Plaintiff WALTON HOUSTON GALLERIA, L.P. hereby Releases, Relinquishes, and Discharges the Final Judgment signed by the Court in this case on April 17, 2013 ("judgment"), which judgment was in favor of the Plaintiff and against the Defendant R.F. BEARDEN, and Plaintiff WALTON HOUSTON GALLERIA, L.P. hereby Releases, Acquits, and Discharges the Defendant R.F. BEARDEN from that judgment.

On December 3, 2013, appellee filed a motion to dismiss the appeal as moot. "An unconditional release of judgment operates as a total relinquishment of all rights of the judgment creditor in the judgment. It is a complete discharge of the debt created by the judgment and a complete surrender of the judgment creditor's rights in the judgment." Rapp v. Mandell & Wright, P.C., 123 S.W.3d 431, 435 (Tex. App.-Houston [14th Dist.] 2003, pet. denied).

Because appellee unconditionally released the judgment, we do not have jurisdiction over appellant's appeal. See Crown Life Ins. Co. v. Casteel, 22 S.W.3d 378, 392 (Tex. 2000).

Appellant argues that this court has jurisdiction over his appeal because the judgment is void and therefore subject to appeal. See State ex rel. Latty v. Owens, 907 S.W.2d 484, 486 (Tex. 1995). However, a party affected by void judicial action need not appeal. State ex rel Latty v. Owens, 907 S.W.2d 484, 486 (Tex.1995). If the judgment is void, it cannot be enforced against appellant, just as it cannot be enforced due to appellee's release. See Custom Corporates, Inc. v. Sec. Storage, Inc., 207 S.W.3d 835, 837 (Tex. App.-Houston [14th Dist.] 2006, no pet.). Even if this court had jurisdiction over appellant's appeal and determined the judgment is void, the result to appellant is the same.

Accordingly, the appeal is dismissed.

SOURCE: HOUSTON COURT OF APPEALS - 14-13-00578-CV - 1/9/2014 Bearden v. Walton Houston Galleria Office LP

Friday, February 14, 2014

When is a lien filed in the county real estate records presumed fraudulent under the Texas Government Code?


Pursuant to Section 51.901 of the Government Code, a document is "presumed" to be fraudulent if:

[T]he document or instrument purports to create a lien or assert a claim against real or personal property or an interest in real or personal property and:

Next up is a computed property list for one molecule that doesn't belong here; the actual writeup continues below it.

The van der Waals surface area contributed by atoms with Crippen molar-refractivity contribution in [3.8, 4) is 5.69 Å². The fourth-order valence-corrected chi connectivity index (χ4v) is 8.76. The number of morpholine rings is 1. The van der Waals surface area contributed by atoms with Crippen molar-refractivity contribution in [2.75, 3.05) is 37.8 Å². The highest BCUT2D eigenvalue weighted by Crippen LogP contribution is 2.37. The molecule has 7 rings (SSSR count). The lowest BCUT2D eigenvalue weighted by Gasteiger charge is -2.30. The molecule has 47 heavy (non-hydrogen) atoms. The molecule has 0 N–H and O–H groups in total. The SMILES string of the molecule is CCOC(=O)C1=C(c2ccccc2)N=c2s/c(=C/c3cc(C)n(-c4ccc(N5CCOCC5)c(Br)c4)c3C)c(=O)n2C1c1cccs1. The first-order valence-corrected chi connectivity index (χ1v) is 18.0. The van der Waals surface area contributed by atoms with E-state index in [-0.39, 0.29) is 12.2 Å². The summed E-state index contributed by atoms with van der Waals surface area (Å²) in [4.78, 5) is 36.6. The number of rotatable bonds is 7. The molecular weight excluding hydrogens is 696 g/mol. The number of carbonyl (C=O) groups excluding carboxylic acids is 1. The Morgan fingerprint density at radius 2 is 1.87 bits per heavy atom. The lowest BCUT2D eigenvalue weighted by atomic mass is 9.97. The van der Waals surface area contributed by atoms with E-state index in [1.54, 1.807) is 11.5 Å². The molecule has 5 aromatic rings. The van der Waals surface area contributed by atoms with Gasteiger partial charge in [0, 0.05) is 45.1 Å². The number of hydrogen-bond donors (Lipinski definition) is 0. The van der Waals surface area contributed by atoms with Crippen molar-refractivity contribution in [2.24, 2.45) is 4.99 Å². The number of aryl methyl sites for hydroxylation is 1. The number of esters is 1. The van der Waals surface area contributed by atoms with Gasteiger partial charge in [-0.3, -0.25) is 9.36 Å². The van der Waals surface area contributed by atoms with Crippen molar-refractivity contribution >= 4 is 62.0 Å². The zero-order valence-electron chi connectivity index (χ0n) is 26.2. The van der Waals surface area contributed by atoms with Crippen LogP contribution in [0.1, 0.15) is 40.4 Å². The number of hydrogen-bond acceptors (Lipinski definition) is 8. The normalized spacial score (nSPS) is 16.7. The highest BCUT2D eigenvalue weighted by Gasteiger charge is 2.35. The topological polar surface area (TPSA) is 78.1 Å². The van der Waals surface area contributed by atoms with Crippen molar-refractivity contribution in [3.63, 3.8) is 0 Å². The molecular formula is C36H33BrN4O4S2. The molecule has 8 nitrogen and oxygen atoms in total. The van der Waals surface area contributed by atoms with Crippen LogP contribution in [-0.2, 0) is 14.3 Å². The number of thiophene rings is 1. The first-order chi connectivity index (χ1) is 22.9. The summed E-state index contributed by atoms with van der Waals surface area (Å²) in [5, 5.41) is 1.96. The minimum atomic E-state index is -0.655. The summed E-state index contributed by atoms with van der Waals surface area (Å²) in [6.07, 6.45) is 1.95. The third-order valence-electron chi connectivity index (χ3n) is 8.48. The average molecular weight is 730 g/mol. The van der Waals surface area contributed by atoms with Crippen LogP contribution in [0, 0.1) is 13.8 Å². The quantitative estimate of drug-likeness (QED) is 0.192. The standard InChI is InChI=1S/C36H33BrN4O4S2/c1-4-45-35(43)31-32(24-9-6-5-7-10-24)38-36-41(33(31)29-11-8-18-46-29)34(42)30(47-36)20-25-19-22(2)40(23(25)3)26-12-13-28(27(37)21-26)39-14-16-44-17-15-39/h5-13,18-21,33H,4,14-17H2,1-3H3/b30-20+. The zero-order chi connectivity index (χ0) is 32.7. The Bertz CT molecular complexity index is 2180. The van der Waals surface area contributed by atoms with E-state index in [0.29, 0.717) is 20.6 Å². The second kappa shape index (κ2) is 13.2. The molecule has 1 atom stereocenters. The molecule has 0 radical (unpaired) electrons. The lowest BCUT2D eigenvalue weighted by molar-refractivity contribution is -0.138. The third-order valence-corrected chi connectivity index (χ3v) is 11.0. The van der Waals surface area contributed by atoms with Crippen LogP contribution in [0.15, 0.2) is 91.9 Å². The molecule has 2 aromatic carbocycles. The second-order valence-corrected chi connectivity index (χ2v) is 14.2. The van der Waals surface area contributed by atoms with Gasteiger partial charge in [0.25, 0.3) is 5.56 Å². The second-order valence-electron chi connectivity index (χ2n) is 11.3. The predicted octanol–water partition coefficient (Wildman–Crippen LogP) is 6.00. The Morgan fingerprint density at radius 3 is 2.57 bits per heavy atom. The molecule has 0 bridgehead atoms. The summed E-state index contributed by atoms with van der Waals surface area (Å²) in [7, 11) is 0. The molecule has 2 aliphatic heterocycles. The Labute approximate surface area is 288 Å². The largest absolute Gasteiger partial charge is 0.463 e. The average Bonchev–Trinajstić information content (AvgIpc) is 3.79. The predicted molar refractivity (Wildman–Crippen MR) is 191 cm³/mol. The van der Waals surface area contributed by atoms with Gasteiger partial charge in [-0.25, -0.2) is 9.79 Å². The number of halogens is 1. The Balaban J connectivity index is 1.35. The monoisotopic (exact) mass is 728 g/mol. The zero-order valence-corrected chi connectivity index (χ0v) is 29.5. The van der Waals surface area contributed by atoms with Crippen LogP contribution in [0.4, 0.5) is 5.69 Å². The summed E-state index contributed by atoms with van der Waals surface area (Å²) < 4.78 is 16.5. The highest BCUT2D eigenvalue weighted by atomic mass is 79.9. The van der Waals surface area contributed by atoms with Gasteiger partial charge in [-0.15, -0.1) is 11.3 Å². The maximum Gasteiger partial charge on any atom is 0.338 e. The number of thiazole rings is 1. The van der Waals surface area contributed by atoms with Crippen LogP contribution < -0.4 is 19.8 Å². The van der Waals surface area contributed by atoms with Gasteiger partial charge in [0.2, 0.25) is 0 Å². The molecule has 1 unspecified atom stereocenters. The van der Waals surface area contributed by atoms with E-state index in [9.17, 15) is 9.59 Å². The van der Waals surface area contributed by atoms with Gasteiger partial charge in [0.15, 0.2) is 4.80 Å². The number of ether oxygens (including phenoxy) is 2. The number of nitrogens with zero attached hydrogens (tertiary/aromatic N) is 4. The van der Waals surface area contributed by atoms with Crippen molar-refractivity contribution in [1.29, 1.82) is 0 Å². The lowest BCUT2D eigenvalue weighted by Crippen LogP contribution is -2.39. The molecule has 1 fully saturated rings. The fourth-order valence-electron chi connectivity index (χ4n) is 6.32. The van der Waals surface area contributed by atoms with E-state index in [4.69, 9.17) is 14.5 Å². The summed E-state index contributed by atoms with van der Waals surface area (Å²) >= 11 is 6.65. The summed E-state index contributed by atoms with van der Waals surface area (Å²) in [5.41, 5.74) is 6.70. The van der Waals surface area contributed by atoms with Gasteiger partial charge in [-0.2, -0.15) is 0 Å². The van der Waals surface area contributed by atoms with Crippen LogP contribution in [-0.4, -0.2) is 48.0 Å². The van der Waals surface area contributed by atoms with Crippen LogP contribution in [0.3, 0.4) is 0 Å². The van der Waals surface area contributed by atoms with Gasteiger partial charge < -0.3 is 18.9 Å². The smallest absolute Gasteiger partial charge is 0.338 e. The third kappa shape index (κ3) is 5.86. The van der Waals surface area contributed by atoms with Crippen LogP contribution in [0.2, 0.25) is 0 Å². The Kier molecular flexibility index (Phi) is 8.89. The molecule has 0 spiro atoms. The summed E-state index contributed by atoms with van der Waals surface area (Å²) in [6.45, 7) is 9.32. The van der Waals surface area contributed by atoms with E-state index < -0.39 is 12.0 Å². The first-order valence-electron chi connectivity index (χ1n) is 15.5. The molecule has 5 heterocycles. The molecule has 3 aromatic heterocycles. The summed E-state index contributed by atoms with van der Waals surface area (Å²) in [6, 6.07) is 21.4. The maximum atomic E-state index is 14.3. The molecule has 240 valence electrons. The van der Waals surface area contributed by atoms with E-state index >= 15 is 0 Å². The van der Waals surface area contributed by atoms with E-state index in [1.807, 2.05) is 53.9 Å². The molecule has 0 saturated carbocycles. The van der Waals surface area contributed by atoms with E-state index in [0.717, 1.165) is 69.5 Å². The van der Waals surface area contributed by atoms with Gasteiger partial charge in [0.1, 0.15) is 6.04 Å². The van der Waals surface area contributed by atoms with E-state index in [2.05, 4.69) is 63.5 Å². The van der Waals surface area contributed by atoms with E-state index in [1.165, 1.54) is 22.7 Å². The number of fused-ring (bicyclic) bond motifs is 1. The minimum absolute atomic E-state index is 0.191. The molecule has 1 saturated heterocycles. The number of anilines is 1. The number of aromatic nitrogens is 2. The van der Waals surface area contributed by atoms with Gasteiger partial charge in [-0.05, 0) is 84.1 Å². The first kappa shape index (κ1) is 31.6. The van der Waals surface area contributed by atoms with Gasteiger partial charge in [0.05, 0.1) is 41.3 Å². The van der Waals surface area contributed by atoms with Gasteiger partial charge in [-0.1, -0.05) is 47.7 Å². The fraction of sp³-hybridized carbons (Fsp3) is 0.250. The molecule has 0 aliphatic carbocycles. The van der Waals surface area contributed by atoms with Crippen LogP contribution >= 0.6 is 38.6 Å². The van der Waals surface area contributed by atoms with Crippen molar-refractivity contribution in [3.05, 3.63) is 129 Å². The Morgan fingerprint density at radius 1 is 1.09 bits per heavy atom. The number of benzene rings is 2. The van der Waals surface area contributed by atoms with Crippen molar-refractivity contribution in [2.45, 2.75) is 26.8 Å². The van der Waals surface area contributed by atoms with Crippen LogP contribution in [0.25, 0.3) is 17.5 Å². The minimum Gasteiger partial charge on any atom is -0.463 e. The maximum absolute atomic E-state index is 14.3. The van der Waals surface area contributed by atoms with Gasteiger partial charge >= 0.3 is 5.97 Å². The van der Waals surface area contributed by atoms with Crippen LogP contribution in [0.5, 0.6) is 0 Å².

(A) is not a document or instrument provided for by the constitution or law of this state or of the United States;
(B) is not created by implied or express consent or agreement of the obligor, debtor, or the owner of the real or personal property or an interest in the real or personal property, if required under the laws of this state, or by implied or express consent or agreement of an agent, fiduciary, or other representative of that person; or
(C) is not an equitable, constructive, or other lien imposed by a court with jurisdiction created or established under the constitution or laws of this state or of the United States.

TEX. GOV'T CODE ANN. § 51.901(c)(2) (West 2013).

A trial court may presume a document is fraudulent only if it makes one positive finding and three negative findings about the document; if the document is provided for by constitution or statute, created by agreement, or imposed by a court, then it is not "presumed fraudulent" under section 51.901(c)(2). See id.; In re Hai Quang La, No. 02-13-00110-CV, 2013 WL 5651746, at *3 (Tex. App.-Fort Worth Oct. 17, 2013, no pet. h.).

A trial court may base its finding solely on its review of the document itself and without hearing any testimonial evidence. TEX. GOV'T CODE ANN. § 51.903(c) (West 2013). A trial court may review the document ex parte and without delay or notice of any kind, but the trial court may make no finding as to any underlying claim. Id. § 51.903(c), (g); In re Purported Liens or Claims Against Samshi Homes, L.L.C., 321 S.W.3d 665, 667 (Tex. App.-Houston [14th Dist.] 2010, no pet.) (holding that trial court may not rule on validity of underlying lien). The trial court also may not rule on any substantive evidentiary claim. Samshi Homes, 321 S.W.3d at 668.

A document filed in the form of a mechanic's lien is "provided for by the . . . laws of this state" and thus cannot be presumed to be fraudulent under section 51.901(c)(2)(A) of the Government Code. Id. at 667-68; see also David Powers Homes, 355 S.W.3d at 339 (discussing and applying holding of Samshi Homes).

SOURCE: HOUSTON COURT OF APPEALS - 01-13-00509-CV - 1/14/2014

Texas Government Code authorizes action to attack fraudulent lien